Molecular Biology of the Adenovirus
The wild type Adenovirus is a non-enveloped virus comprising a double stranded linear 36 kb genome packaged into an icosahedral protein capsid, of approximately 90-100 nm. Each viral particle has a fiber protein that protrudes from the vertex of the icosahedron, which is attached to a knob region that mediates cell entry. The genome is flanked by two inverted terminal repeat regions of DNA (ITR) and each 5’ end is attached to a 55 kDa terminal protein (TP). The genes comprising the genome can be classed into two categories; Early genes (E1 to E4) and Late genes (L1 to L5), depending on whether they are expressed before or after DNA replication (see diagram one).
Diagram One: Adenovirus Genome
Upon entry into the host cell, the knob domain of the adenoviral fiber protein binds to the coxsackievirus adenovirus receptor (CAR) (or CD46 for group B adenoviruses). Subsequently, the RGD mofif in the fiber domain interacts with ?v integrin resulting in endocytosis of the viral particle and the formation of clathrin-coated pits. Once in the endosome, the pH becomes acidic allowing the capsid proteins to disassociate and the release of the virion into the cytoplasm. The microtubular network of the cell then transports the virion to the nuclear pore complex, where the viral particle disassembles and the viral DNA is able to enter the nucleus and replicate. In the early phase, the E1, E2, E3 and E4 proteins mediate the replication of the viral DNA using a combination of viral and host cell proteins. The late phase is marked by the activation of the major late promoter that drives expression of capsid proteins, resulting in viral particle assembly.
Recombinant Adenoviral Vectors
Adenoviruses have the potential to be good gene transfer agents because they can be prepared to high concentrations, infect a broad range of cells and are non-tumourigenic, as their DNA does not integrate into the host genome. Adenoviruses can be made into replication-defective vectors by removing the E1 region located in the left side of the viral DNA, this early transcript encodes for proteins that activate the transcription of all other viral proteins. Typically, an expression cassette encoding the therapeutic gene is inserted into the deleted E1 region and the resultant recombinant viral vector is propagated in a cell line that expresses the adenoviral E1 genes (see diagram two).
Diagram Two: Adenovirus Vector
Over the past three decades a number of these complementing cell lines have been made, e.g. HEK 293, HER 911 and PER.C6. The first generation of adenoviral vectors contained deletions in both the essential E1 and non-essential E3 regions, the result was a vector that could contain up to 7.5 kb of exogenous DNA. However, after administration into animals, the expression of transgene was found to be transient, due to an intensive CD8+ T-cell response mediated against both the virus and therapeutic protein.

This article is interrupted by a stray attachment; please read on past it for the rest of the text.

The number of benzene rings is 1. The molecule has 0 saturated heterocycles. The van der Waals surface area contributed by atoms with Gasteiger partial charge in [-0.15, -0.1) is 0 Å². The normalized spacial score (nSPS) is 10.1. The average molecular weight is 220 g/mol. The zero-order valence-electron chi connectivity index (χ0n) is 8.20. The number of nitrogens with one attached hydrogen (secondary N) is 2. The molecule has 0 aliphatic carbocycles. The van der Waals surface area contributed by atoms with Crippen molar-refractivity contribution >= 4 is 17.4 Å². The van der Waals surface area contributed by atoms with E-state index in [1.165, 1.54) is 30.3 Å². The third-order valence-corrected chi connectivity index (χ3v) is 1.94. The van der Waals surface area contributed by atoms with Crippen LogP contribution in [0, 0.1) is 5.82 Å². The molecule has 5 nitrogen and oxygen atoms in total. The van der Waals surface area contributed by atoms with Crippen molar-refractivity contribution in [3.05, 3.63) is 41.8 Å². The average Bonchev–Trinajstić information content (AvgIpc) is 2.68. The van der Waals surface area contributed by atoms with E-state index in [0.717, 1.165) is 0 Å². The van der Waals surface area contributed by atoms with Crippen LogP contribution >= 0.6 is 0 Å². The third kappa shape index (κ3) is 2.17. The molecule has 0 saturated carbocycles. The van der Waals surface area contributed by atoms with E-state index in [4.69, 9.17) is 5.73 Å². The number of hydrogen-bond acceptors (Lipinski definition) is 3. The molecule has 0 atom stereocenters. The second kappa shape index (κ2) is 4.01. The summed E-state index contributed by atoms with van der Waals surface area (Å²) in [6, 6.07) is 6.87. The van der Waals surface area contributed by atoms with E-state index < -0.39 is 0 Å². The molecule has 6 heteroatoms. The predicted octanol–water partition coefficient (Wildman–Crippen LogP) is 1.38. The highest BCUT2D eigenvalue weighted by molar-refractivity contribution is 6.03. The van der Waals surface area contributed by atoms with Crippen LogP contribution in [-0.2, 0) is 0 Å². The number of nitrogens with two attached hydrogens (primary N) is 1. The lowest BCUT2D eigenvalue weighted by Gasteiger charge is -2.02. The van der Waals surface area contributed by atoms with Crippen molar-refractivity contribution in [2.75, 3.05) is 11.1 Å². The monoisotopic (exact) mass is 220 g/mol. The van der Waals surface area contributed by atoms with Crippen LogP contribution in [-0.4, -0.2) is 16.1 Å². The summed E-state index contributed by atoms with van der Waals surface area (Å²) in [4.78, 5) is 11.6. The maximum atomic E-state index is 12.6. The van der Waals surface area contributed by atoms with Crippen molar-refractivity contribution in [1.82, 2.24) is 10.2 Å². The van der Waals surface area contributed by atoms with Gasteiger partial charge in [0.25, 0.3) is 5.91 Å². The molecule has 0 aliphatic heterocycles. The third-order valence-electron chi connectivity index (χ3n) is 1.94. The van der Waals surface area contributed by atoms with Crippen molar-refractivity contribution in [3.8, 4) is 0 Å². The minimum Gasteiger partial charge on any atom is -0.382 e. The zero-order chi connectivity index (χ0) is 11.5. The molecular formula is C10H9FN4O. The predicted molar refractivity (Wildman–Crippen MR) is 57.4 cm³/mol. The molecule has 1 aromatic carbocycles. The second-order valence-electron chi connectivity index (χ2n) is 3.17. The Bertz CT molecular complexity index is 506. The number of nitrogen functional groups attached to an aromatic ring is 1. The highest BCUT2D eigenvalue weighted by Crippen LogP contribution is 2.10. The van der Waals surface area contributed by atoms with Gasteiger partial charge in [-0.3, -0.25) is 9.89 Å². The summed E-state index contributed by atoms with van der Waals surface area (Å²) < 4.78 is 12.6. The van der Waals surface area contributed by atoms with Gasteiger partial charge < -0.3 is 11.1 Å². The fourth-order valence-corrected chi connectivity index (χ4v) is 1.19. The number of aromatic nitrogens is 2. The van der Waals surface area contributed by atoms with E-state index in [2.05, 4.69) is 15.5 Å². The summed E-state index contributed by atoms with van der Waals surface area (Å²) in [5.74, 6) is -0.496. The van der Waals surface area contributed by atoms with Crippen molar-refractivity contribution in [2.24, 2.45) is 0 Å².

To further limit the leaky expression of viral proteins and expand the capacity of adenoviral vectors, further deletions have been made in the adenoviral genome. Viruses with additional deletions in the E2 or E4 regions have been made by a number of researchers, creating recombinant vectors that have to be propagated in special complementing cell lines, expressing the E2 or E4 regions, e.g. 293-C7 (E2), 293-ORF6 (E4) or 911-E4. These vectors can encode up to 10.5 kb of exogenous DNA and have the capacity to mediate transgene expression over a longer period of time, however, they still elicit a significant immune response that hampers their use as long-term gene expression vectors.
Third generation - Gutted
The entire adenoviral genome, with exception of the essential cis elements (5’ and 3’ ITRs and packaging signal) can be removed to generate recombinant gutted (or gutless) adenoviral vectors. These vectors are considered the safest adenoviral vectors due to their lack of viral proteins, and they elicit a very limited innate immune response after administration to animals. They also have a large capacity for exogenous DNA, being able to package up to 36 kb of transgene. However, their production is a tricky process, given that they can only be propagated in the presence of a helper adenovirus. The major issue in production of gutted adenoviruses is the removal of the helper virus, often a first generation viral vector. Due to the difference in the length of the viral genome between the vector and the helper, the viruses can be separated on a CsCl density gradient by ultra-centrifugation. However, vectors still contain up to 1% contaminating helper virus after this procedure and require further purification. The phenomenon of site-specific recombination can be effectively employed in order to reduce the contaminating levels of helper virus to less than 0.1%. In this approach the packaging signal of the helper virus is flanked by two recombination signals (e.g. loxP sites). The virus is then propagated in a special cell line that expresses the recombination protein that recognises these signals (e.g. CRE recombinase). The packaging signal is thereby excised from the helper virus and its genome can no longer be packaged into the capsid proteins, thus allowing for efficient packaging and production of the vector genome only. The gutted adenoviral vectors perhaps represent the best hope for an effective, large capacity vector based on the adenoviruses, however, until the efficiency of vector production is significantly improved, it is unlikely that these vectors will be widely applied in the clinic.